Science and Technology on a Mission - 2023

Lawrence Livermore National Laboratory had another exceptional year pushing the frontiers of science and technology to strengthen national security in a rapidly changing world

LLNL Director Kimberly Budil delivers opening remarks at the Ignition Day event on May 8, 2023.
LLNL Director Kimberly Budil delivers opening remarks at the Ignition Day event on May 6, 2023, before an audience of invited guests, collaborators from partnering institutions, and Laboratory employees.

FY 2023 was an extraordinary year for Lawrence Livermore National Laboratory (LLNL). The achievement of fusion ignition and energy gain in an experiment at the National Ignition Facility (NIF) on December 5, 2022, made headline news. The lead designer of the successful target, Annie Kritcher, even made TIME’s list of the year’s 100 most influential people. It was a deserved honor for her, and for the entire NIF team at LLNL, our many collaborators in the inertial confinement fusion research community, and those that took countless innovative steps over the past 60 years to make success possible. Ignition is a critically needed achievement as we work to modernize the nation’s nuclear weapons stockpile. It also dramatically demonstrates the value of the Department of Energy (DOE) national laboratories, where researchers pursue leading-edge, multidisciplinary science and technology (S&T) striving to reach impactful long-term goals in the national interest.

Scientists in the DOE National Nuclear Security Administration (NNSA) laboratories now have a breakthrough capability to directly study the complex physics of burning plasmas and test the properties of materials at extreme conditions. A better understanding of the underlying physics enables improvements to the simulation codes used to assess nuclear weapons performance. In addition, as mentioned in our Annual Report, NIF researchers have used the pursuit of ignition as a pioneering test bed for combining experimental data, high-performance computing simulations, and artificial intelligence/machine learning (AI/ML) to expedite scientific discovery and the engineering design of complex systems. With imminent first use of our newest supercomputer, El Capitan, we will have an order of magnitude more computing power and are on the verge of a transformational improvement in our ability to understand nuclear weapons physics and quantify performance uncertainties as we modernize the nation’s nuclear deterrent.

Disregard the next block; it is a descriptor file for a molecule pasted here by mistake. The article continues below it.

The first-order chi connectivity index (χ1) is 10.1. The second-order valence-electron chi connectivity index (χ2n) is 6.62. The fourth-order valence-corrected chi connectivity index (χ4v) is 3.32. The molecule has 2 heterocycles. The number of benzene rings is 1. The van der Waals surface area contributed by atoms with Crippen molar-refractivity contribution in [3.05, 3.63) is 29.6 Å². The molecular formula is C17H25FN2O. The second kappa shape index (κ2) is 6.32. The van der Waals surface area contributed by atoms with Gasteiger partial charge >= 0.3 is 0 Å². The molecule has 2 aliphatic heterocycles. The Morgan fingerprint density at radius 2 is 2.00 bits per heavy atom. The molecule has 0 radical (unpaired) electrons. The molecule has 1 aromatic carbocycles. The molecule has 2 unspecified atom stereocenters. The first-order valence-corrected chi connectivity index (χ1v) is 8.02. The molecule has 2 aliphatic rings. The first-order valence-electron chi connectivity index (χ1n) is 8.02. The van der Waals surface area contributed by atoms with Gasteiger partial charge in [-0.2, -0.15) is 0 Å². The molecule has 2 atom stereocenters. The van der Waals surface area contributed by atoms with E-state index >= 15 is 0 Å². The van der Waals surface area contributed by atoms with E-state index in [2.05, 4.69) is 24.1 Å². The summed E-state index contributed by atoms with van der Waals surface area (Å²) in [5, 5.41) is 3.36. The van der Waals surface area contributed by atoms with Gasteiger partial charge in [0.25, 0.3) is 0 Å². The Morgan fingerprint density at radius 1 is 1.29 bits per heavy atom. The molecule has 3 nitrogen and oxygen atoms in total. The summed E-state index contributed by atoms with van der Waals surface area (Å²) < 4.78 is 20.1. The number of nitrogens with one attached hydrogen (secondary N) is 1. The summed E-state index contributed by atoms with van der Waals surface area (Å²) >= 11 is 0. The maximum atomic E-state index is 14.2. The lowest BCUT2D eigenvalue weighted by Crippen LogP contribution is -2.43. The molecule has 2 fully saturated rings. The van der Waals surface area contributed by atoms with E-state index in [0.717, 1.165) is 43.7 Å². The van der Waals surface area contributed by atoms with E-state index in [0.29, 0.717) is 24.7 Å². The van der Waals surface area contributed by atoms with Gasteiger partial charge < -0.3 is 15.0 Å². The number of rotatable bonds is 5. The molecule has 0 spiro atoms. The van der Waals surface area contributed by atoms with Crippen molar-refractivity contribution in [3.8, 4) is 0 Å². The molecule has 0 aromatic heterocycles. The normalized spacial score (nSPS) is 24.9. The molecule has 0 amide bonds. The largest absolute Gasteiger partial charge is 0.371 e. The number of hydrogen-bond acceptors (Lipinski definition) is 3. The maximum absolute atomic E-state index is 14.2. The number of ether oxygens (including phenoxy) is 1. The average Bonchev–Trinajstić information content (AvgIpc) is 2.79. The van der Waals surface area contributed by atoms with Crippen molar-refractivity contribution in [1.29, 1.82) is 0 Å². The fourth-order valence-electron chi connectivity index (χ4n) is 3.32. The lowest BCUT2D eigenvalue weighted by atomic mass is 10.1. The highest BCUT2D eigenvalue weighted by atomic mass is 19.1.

Transforming the Laboratory

Our Laboratory is undergoing a significant transformation. As a Federally Funded Research and Development Center (FFRDC), we need to change and aspire to serve as a model 21st-century national security laboratory. Greater agility is needed to anticipate and respond to growing threats to national security and international stability. We have important, technically and programmatically challenging mission responsibilities that require timely delivery within budget. And we see opportunities to make game-changing advances in national security through innovation and leading-edge S&T. Our transformation efforts align with NNSA’s 2022 Strategic Vision, which recognizes the need for the nation’s nuclear security enterprise (NSE) to step up to the daunting challenges our nation faces in a rapidly changing world. We need to “Innovate. Collaborate. Deliver.”

Transformation is most evident in our efforts to modernize weapons systems in the nation’s nuclear weapons stockpile—and in doing so, modernize the weapon-development process and production capabilities within the NSE. As our Annual Report describes, we are engaged in two programs to modernize stockpile systems: the W80-4 Life Extension Program, a warhead that will be carried on the all-new Long-Range Standoff missile, and the W87-1 Modification Program, a warhead for the Sentinel ballistic missile being developed by the U.S. Air Force. Through close partnerships with the NNSA laboratories, plants, and sites, we are developing new manufacturing technologies and business processes to improve efficiencies, lower costs, and increase NNSA’s agility. This is a team effort within the NNSA.